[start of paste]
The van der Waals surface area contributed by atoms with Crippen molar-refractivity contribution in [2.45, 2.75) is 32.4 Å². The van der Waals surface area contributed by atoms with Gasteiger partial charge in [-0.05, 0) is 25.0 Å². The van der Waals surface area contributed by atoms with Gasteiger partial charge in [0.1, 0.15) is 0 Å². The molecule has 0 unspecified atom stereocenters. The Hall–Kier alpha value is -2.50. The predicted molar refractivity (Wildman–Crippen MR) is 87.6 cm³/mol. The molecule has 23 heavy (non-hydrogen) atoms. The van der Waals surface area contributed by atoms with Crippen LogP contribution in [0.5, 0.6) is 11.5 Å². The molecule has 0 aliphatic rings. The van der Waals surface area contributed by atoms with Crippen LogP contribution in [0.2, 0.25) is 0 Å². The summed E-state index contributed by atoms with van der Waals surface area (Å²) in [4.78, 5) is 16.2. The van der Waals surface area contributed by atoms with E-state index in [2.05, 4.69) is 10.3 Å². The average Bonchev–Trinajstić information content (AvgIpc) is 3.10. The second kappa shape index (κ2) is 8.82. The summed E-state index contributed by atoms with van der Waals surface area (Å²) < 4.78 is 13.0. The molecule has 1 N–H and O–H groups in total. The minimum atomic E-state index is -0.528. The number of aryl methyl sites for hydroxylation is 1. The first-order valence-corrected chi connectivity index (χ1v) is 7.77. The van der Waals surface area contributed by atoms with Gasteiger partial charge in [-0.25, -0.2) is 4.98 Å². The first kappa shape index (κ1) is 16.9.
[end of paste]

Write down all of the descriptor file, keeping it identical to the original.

The van der Waals surface area contributed by atoms with Crippen molar-refractivity contribution in [2.45, 2.75) is 32.4 Å². The van der Waals surface area contributed by atoms with Gasteiger partial charge in [-0.05, 0) is 25.0 Å². The van der Waals surface area contributed by atoms with Gasteiger partial charge in [0.1, 0.15) is 0 Å². The molecule has 0 unspecified atom stereocenters. The Hall–Kier alpha value is -2.50. The predicted molar refractivity (Wildman–Crippen MR) is 87.6 cm³/mol. The molecule has 23 heavy (non-hydrogen) atoms. The van der Waals surface area contributed by atoms with Crippen LogP contribution in [0.5, 0.6) is 11.5 Å². The molecule has 0 aliphatic rings. The van der Waals surface area contributed by atoms with Crippen LogP contribution in [0.2, 0.25) is 0 Å². The summed E-state index contributed by atoms with van der Waals surface area (Å²) in [4.78, 5) is 16.2. The van der Waals surface area contributed by atoms with E-state index in [2.05, 4.69) is 10.3 Å². The average Bonchev–Trinajstić information content (AvgIpc) is 3.10. The second kappa shape index (κ2) is 8.82. The summed E-state index contributed by atoms with van der Waals surface area (Å²) < 4.78 is 13.0. The molecule has 1 N–H and O–H groups in total. The minimum atomic E-state index is -0.528. The number of aryl methyl sites for hydroxylation is 1. The first-order valence-corrected chi connectivity index (χ1v) is 7.77. The van der Waals surface area contributed by atoms with Gasteiger partial charge in [-0.25, -0.2) is 4.98 Å². The first kappa shape index (κ1) is 16.9.